Station History Articles

Station History by former Development Director and Writer Susan Clark

“Less talk, more music…”

That is the mantra of hundreds of classical music enthusiasts who listen to KCSC 90.1 FM, Oklahoma’s only 24-hour classical music radio station, located on the University of Central Oklahoma campus.

One of Oklahoma’s five public radio stations, KCSC stays true to public radio standards to keep itself non-commercial, a standard its listeners like. In April of 2006, the station pondered its past as it celebrated its 40th anniversary.

KCSC is committed to playing a wide range of music from early classical to more contemporary forms, offerings that general manager Brad Ferguson said “fits the mission of a university to heighten cultural experiences in the community.”

“It befits a university, as a preserver of culture, to project an image of high art and the timeless music of genius that classical music brings to its listeners, said Ferguson.  “The music cultivates an air of respect and reverence, not just for the composer, but to many, it inspires contemplation of a greater universe.”

KCSC and its repeater station KBCW in McAlester are listed by Radio-Locator, a large Internet radio database, as the top two most listened to Oklahoma stations. This would include listeners from throughout the state to a growing number of loyal listeners who listen via the Internet.

While other radio stations have changed ownership and formats over the years, KCSC has remained steadfast to its roots, its focus on classical music.   “This station was originally established as a classical format station though some experiments have crept in from time to time,” Ferguson said.

What began in 1966 as a student-operated station focused on broadcast training transformed over the years into one of about 26 stations nationwide that plays classical music 24 hours a day.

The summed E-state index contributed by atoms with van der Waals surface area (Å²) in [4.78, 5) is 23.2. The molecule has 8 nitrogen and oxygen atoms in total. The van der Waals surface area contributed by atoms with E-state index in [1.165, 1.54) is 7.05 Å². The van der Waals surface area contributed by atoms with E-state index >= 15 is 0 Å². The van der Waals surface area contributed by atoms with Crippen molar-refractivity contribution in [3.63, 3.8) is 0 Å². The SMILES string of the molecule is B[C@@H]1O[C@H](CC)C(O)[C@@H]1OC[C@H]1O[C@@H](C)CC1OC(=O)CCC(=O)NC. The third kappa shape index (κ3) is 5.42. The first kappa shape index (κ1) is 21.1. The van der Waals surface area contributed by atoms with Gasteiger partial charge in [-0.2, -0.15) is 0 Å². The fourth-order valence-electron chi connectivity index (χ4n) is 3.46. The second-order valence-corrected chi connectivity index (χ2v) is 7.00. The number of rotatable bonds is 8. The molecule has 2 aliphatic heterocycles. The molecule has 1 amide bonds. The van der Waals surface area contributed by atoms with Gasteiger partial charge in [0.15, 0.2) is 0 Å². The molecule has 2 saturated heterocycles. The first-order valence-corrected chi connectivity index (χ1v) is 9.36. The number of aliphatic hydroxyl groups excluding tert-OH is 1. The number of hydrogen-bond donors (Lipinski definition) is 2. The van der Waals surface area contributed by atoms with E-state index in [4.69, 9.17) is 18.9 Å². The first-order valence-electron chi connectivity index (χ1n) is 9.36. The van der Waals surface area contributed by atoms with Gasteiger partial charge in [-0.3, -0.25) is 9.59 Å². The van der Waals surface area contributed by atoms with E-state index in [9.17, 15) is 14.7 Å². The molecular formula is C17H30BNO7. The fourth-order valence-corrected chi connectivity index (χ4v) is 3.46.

Professionals gradually replaced student broadcasters and by the mid-1980’s the station became a member of the Corporation for Public Broadcasting and Public Radio International, was selected for the 1995 Governor’s Arts Award, and by the late 1990’s became one of a crowd of antennae owners in Oklahoma City’s antenna farm.

KCSC’s reach today, including KBCW, extends north to Enid and Stillwater, east to Okmulgee, Sallisaw and Poteau, south to Smithville, Atoka and Ada, and west to Chickasha and Weatherford.  Listeners driving north on Interstate 35 swear they don’t lose Mozart or Beethoven until they are somewhere in Kansas.  But it wasn’t always that way.

Long-time opera announcer Clyde Martin, KCSC’s earliest current staff member, claims the station’s “reach” all had to do with the weather. In the days of a 30-watt signal, Martin, who was hired in 1969 to announce and emcee opera programming, said “I’d get calls where people said ‘your station is collapsing’ and I’d say ‘where do you live?’ and they’d say ‘southwest Oklahoma City.’”  “And I’d say ‘that’s your problem,’” he said. “The funny thing was that on cloudy days the signal was strong and on bright, sunny days some people couldn’t hear us.”

UCO’s professor of theater Dr. Don Bristow, originally hired in 1966 as an instructor and KCSC’s first station manager, said the initial studio, located in the former Arts and Humanities building, was “small with a turntable, a 10-watt transmitter, and an antenna of top of the building.  The format was some classical, some middle-of-the-road pop, and CSC football games,” Bristow said.  “Max did the play-by-play and I was the color commentator,” he added.  Max Davis, chairman of CSC’s speech department, deserves credit as KCSC’s creator.

After countless calls from radio stations across the state needing trained graduates, Davis set a goal in 1963 to create an educational FM program that would operate between 4 p.m. and 10 p.m. from the CSC campus. News, interviews, and mostly classical music would be the format.

He told the Oklahoma City Times in 1964 that he “wanted to go first class” and sought a system that would extend about 60 miles. To achieve this, Davis knew he needed to raise $35,000.  It would take another two years before Davis met that goal, thanks to a $25,000 contribution from CSC alum Homer Johnson, who was the largest contributor to the university at that time.

The final stipulation was for the Federal Communications Commission (FCC) to grant authority for KCSC to broadcast, and on April 4, 1966, with FCC authorization, KCSC officially signed on the air at 4 p.m. from the Homer L. Johnson studios.